Building a Library: The Grateful Dead Page 8

"Eyes of the World," too, illustrates the sweetness of Garcia's guitar playing. The E-major VII intro shows his exquisite phrasing and his lyrical ability sine qua non. The guitar solos punctuating the chorus and the break are also indicative of his ability to penetrate the veil. Perhaps here it was safe for him; given this task outside of the bounds of the music, it became an onerous burden. More than anything, that price serves as a reminder that happiness must come from within, that no one else can provide your answers, that the solutions are up to all of us: it should never be one man's mantle.

There comes a redeemer and he slowly too fades away,

And there follows his wagon behind him that's loaded with clay,

And the seeds that were silent all burst into bloom and decay,

And night come so quiet, it's close on the heel of the day.

Sometimes we live no particular way but our own,

And sometimes we visit your country and live in your home,

Sometimes we ride on your horses, sometimes we walk alone,

Sometimes the songs that we hear are just songs of our own (footnote 16).

There is a temptation, in the light of Garcia's death, to set the meanings of certain lyrics in the light of a particular moment. But beware of pouring concrete over an interpretation. Literalism has meant the death of many powerful mythologies; it chokes spiritualism from religion, and is the death-knell of a song. Similarly, it is the expansiveness, the hint of truth---or, better yet, the resonance and cognition of truth---that is the lifebreath of song. Whether Solomon, Homer, or the Song of the Goddess Inana, it is the resilience of the words over the years, long after the meter has shifted tongues. The promise of redemption, the hope of transcendence, are all uplifting and require discipline of mind, body, and soul. A Grateful Dead concert provides an environment for experiment and acceptance. A library of their recordings leaves open a window on the soul, open to interpretation for those that follow.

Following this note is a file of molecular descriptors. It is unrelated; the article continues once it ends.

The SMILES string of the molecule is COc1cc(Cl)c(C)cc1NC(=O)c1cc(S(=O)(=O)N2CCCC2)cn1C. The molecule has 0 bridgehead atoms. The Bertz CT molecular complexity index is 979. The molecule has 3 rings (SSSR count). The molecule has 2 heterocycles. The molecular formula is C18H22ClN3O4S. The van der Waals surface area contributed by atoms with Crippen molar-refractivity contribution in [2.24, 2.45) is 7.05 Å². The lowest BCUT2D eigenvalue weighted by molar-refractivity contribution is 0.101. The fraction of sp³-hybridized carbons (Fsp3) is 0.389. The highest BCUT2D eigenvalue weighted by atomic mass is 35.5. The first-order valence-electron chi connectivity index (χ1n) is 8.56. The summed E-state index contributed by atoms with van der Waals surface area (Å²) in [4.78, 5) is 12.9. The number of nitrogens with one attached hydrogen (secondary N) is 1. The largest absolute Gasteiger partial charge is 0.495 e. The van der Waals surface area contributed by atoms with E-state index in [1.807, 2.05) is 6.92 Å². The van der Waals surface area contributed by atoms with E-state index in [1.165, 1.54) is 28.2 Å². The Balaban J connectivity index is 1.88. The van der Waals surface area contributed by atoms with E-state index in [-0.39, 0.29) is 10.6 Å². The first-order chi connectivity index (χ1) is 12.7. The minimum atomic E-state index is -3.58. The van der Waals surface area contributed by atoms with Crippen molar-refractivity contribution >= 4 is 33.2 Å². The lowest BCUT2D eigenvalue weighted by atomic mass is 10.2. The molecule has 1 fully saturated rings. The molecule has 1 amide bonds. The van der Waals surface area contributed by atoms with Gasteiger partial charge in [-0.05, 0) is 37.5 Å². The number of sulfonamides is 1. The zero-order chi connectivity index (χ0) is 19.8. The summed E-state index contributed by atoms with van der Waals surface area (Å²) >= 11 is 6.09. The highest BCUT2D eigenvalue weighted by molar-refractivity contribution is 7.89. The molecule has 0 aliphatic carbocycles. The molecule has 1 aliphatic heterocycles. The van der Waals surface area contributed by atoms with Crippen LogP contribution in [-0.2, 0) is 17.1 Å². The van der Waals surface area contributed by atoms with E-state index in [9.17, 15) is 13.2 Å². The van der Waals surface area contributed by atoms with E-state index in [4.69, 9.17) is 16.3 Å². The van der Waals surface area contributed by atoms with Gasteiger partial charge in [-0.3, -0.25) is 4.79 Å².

For years I took it for granted, like hamburgers and toilet paper---the Dead were always around. One would not have to plan to arrange elaborate "family" meetings; they were natural occurrences. In retrospect, I have been truly graced. Bumbling, confused, and humble, with just a touch of wisdom picked up along the way, I close with a few lines from "Help on the Way" (from Blues for Allah):

Paradise waits on the crest of a wave,

Her angels in flame, crippled but free.

I was blind all the time,

I was learning to see.



Footnote 16: "Eyes of the World," by Hunter-Garcia, from Wake of the Flood.
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